Similarly, in Jeetender Gupta v. BMW India Ltd and Anr,12 the informant alleged issues of bundling of the sale of BMW cars with a specialized insurance policy by BMW India Ltd., which not only allegedly affected the consumer interest by precluding them from considering alternate insurance policy but also led to denial of market access to other insurance companies. Although, the allegation was that of abuse of dominance, nothing precluded the Commission from considering a similar set of facts under either Section 3(4) (being an exclusive tie-up) or the omnibus section 3(1) of the Act. Similarly, in Consumers Guidance Society v. Hindustan Coca Cola Beverages Pvt. Ltd. (HCC) and INOX Leisure Pvt. Ltd. (Inox),13 the informant contested the exclusive agreement between Inox and HCC under section 3(4), whereby, HCC was appointed as 'preferred beverage provider' for Inox, resulting in complete foreclosure of competition due for the competitors and inflated prices of goods for the consumers. The Commission yet again dismissed the complaint due to the lack of a showing of dominance by Inox and HCC.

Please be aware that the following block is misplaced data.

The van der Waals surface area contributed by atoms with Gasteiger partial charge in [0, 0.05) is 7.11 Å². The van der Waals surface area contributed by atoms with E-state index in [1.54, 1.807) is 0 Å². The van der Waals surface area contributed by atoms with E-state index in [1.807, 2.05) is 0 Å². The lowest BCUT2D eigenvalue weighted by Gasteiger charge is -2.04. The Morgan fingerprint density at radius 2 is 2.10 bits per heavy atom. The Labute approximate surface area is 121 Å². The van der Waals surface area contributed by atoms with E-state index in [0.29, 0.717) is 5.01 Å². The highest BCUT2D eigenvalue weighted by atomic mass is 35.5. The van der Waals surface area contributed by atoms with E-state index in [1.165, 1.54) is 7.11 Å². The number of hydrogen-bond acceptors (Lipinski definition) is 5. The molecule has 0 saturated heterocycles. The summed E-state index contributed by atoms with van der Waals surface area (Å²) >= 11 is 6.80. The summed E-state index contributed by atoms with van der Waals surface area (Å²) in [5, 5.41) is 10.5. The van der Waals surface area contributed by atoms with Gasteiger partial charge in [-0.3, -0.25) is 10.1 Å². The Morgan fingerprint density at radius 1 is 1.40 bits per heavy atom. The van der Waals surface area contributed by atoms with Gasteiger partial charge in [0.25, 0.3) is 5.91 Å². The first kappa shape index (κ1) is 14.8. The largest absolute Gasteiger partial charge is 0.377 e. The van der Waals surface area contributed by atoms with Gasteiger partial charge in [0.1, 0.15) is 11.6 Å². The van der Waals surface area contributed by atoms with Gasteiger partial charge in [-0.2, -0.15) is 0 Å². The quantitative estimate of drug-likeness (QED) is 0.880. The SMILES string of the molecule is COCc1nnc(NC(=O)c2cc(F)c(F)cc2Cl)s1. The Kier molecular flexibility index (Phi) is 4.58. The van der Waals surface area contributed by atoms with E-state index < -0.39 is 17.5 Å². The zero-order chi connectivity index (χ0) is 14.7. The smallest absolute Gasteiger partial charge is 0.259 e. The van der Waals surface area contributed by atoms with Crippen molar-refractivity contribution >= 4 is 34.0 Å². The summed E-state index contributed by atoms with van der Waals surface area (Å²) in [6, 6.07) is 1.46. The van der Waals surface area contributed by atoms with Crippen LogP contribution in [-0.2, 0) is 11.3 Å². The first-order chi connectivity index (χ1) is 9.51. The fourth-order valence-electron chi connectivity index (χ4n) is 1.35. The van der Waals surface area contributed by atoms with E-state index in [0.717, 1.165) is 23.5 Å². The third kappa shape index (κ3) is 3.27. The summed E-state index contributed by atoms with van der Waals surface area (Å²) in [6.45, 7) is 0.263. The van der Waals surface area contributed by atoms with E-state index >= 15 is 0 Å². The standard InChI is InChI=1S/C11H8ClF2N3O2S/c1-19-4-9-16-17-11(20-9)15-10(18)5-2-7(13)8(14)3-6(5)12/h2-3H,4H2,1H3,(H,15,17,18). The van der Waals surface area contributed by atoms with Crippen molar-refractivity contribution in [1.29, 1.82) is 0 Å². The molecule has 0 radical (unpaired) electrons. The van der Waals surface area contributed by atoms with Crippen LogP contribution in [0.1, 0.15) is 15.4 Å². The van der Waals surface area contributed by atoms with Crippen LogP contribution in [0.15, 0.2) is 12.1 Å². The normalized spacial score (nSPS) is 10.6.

Relevant market and AAEC